Study Finds Two-Dose Vaccines Induce Lower Antibodies Against Omicron

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Two-dose COVID-19 vaccine regimens do not induce enough neutralizing antibodies against the Omicron coronavirus variant, British scientists found, indicating that increased infections in those previously infected or vaccinated may be likely.

Researchers from the University of Oxford published results on Monday from a study yet to be peer-reviewed, where they analyzed blood samples from participants who were given doses from AstraZeneca-Oxford (AZN.L) or Pfizer-BioNTech (PFE.N), (22UAy.DE) in a large study looking into the mixing of vaccines.

The results come a day after British Prime Minister Boris Johnson warned that two shots will not be enough to contain Omicron, following findings from the UK health agency last week that boosters significantly restore protection against the variant.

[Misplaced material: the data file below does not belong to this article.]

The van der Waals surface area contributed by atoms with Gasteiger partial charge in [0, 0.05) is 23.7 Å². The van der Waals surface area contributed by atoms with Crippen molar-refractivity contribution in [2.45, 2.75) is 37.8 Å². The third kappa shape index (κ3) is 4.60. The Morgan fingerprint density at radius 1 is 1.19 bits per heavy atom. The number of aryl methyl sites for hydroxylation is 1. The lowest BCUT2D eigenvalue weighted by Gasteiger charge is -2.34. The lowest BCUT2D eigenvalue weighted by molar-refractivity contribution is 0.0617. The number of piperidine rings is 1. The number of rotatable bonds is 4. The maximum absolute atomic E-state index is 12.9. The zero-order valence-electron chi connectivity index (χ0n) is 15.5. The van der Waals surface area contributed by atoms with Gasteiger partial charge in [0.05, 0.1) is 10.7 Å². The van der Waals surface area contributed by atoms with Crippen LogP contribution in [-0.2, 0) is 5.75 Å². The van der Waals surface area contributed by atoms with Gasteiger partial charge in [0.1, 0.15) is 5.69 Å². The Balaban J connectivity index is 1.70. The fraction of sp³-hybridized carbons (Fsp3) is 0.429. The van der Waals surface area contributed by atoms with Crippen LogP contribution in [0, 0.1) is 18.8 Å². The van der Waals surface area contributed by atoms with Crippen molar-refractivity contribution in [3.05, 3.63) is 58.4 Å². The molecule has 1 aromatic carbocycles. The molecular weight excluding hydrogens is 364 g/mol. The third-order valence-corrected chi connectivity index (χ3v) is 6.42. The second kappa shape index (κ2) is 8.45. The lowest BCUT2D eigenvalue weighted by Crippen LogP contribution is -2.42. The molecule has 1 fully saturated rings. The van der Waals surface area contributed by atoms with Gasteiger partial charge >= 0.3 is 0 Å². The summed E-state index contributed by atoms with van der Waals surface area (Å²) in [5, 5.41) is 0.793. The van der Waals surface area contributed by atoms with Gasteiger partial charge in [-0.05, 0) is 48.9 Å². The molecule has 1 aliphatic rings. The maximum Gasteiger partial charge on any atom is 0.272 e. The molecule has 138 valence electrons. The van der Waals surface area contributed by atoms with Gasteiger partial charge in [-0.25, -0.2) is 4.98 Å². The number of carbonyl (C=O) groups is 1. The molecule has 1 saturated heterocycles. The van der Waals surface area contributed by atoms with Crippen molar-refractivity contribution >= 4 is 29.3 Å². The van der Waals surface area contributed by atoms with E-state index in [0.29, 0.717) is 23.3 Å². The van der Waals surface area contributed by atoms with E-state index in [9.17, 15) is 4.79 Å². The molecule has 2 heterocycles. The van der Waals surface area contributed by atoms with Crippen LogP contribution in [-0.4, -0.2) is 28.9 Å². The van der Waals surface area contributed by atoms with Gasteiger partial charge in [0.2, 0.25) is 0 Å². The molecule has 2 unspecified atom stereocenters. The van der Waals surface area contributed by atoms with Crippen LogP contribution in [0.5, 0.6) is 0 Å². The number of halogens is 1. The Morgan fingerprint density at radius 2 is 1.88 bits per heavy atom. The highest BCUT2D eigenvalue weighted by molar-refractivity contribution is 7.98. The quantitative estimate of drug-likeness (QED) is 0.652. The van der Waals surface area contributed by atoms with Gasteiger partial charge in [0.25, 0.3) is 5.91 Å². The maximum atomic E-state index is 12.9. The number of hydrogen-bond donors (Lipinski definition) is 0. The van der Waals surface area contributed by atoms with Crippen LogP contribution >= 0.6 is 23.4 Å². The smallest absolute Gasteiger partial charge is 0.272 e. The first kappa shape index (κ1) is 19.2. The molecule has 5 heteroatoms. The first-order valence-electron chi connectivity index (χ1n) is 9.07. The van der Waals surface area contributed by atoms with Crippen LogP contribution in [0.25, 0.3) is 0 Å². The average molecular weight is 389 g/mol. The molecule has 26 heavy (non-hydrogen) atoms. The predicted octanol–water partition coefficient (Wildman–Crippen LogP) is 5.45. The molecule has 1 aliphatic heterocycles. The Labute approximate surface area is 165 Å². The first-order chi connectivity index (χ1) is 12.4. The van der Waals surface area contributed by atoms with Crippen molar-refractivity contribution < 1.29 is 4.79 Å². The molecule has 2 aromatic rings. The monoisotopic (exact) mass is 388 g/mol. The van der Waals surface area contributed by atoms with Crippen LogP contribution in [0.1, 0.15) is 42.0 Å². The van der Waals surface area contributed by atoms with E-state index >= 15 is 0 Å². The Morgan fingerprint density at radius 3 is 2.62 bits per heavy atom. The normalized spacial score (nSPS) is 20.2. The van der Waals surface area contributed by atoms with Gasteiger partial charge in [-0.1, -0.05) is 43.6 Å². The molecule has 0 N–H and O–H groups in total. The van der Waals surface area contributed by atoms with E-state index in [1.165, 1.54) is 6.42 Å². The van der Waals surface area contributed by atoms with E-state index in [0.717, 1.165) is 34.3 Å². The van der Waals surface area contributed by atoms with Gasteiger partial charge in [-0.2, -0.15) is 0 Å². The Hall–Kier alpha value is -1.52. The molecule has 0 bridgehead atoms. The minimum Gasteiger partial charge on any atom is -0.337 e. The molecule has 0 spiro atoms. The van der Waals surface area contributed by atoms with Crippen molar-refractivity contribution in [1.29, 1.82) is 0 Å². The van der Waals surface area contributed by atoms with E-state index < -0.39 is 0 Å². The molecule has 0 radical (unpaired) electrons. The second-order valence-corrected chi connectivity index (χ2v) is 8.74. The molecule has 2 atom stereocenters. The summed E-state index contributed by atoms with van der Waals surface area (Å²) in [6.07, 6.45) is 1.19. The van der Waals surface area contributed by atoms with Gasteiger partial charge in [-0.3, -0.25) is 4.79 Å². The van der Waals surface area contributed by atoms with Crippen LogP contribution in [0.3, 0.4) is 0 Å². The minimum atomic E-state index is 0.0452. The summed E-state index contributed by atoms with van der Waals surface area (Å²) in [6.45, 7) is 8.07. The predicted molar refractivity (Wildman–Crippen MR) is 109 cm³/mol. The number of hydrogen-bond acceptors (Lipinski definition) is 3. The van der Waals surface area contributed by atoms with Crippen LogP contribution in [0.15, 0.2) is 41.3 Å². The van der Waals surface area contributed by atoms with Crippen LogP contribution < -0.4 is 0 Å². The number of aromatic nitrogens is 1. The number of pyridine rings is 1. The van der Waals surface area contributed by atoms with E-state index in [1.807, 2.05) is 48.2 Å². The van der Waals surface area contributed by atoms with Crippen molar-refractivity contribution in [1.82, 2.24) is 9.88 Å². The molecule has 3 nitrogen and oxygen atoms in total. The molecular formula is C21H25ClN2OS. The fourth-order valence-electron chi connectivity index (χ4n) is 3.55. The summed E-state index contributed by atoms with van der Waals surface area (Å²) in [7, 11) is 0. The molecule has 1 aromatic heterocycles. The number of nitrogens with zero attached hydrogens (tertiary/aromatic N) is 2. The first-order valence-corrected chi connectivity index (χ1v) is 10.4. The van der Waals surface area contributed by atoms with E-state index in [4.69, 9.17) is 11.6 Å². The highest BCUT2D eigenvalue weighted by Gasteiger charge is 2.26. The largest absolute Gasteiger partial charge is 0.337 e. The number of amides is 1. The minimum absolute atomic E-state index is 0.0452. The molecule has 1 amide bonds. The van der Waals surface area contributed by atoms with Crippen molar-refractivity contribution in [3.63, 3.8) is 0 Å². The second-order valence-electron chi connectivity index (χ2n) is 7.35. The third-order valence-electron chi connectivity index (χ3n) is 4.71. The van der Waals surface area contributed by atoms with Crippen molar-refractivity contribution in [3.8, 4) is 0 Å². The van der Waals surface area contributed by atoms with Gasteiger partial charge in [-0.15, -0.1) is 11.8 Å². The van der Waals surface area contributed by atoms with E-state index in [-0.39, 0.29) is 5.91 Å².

The Oxford study said that there was no evidence yet that the lower level of infection-fighting antibodies against Omicron could lead to a higher risk of severe disease, hospitalization, or death in those who have got two doses of approved vaccines.

“These data are important but are only one part of the picture. They only look at neutralizing antibodies after the second dose but do not tell us about cellular immunity, and this will also be tested,” said Matthew Snape, Oxford professor and co-author of the paper.

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